In a previous blog, I explored the ways in which workplaces, educational institutions, and similar establishments can properly train their staff to handle violent threats. In this regard, many organizations have utilized free Department of Homeland Security resources and adopted the “run, hide, fight” approach; which is rooted in both quick-thinking defensive measures and the active disruption of crises that have already started. This, in turn, has led to a general uptick in active shooter training programs rooted in this approach.

However, despite its best intentions, the “run, hide, fight” approach has become a somewhat divisive topic in the security and public safety communities. Some find the method to be ineffective in wake of several recent violent tragedies, such as the Las Vegas concert shooting in 2017 and the 2018 attack on a Pittsburgh Synagogue; they suggest that the approach does not “address the reality of an actual active shooter attack.” Others feel that change is unnecessary, and that we should instead focus on a number of other issues preventing it from adequately working.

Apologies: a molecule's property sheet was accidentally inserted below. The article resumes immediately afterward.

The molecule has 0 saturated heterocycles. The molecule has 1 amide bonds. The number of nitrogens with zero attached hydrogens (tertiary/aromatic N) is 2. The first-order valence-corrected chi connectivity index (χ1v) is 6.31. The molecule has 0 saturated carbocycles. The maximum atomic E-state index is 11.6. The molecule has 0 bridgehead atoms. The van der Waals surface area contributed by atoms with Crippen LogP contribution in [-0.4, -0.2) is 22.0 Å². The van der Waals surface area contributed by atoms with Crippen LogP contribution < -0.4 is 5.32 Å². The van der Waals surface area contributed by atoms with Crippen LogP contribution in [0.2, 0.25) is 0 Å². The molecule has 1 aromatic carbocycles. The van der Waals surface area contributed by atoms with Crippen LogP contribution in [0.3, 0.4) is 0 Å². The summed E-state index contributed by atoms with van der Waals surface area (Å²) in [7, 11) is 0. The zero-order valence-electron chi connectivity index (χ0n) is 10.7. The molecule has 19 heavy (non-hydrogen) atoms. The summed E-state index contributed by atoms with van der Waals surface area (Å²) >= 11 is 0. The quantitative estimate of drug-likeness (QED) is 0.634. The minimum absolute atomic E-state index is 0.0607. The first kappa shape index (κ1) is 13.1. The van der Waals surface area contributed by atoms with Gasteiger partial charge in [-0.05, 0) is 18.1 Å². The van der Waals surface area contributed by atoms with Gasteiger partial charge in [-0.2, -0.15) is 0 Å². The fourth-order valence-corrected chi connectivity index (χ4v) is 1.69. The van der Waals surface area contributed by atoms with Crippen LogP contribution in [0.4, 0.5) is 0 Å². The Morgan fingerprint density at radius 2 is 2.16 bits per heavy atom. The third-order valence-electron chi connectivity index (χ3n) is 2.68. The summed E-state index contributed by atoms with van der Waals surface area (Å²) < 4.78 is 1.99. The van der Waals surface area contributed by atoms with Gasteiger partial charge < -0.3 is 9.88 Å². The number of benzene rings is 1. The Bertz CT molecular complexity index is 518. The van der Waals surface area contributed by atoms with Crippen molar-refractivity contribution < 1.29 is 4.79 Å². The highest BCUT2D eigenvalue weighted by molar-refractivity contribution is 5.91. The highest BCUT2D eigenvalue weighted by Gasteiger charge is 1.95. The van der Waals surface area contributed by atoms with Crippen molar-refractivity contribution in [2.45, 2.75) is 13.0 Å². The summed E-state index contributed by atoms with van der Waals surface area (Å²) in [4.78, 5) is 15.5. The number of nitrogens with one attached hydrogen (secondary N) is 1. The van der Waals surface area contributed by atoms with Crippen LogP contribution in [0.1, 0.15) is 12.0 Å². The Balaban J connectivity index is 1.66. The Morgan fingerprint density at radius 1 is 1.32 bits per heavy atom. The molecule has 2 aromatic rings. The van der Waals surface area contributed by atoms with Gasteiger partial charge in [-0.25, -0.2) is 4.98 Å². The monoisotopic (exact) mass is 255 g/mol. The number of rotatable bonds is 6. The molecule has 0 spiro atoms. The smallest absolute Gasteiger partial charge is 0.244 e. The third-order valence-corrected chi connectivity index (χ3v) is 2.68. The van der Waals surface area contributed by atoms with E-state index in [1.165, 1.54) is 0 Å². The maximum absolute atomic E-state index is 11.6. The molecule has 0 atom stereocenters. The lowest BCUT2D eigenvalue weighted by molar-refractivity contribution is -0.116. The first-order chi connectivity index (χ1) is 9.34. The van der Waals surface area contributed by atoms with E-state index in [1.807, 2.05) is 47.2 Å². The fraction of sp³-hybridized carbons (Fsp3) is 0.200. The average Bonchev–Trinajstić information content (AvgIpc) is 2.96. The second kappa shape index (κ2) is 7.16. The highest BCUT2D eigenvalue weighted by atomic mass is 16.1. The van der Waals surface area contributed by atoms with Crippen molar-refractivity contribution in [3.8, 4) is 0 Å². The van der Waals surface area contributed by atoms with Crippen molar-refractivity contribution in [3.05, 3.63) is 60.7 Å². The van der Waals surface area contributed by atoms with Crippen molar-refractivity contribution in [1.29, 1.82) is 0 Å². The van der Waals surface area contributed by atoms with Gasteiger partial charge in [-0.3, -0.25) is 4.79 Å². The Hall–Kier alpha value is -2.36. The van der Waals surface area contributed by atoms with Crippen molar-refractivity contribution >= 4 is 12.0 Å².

The proposed problems

A big issue with using the Run, Hide, Fight model as a “fix-all” to address active shooter incidents is that it is a response-based approach. This is a common issue with DHS-led programs since the cabinet-level departments creation after 9/11; as it fostered effective, widespread programs based on incident command, response and emergency management; but relied on agencies like the FBI and US Secret Service to provide insight on prevention and threat identification. While it is extremely important to train employees on what to do if and when they are faced with a potential attack; equal resources are better spent on security, corporate policy and threat assessment to try to avert attacks before they occur.

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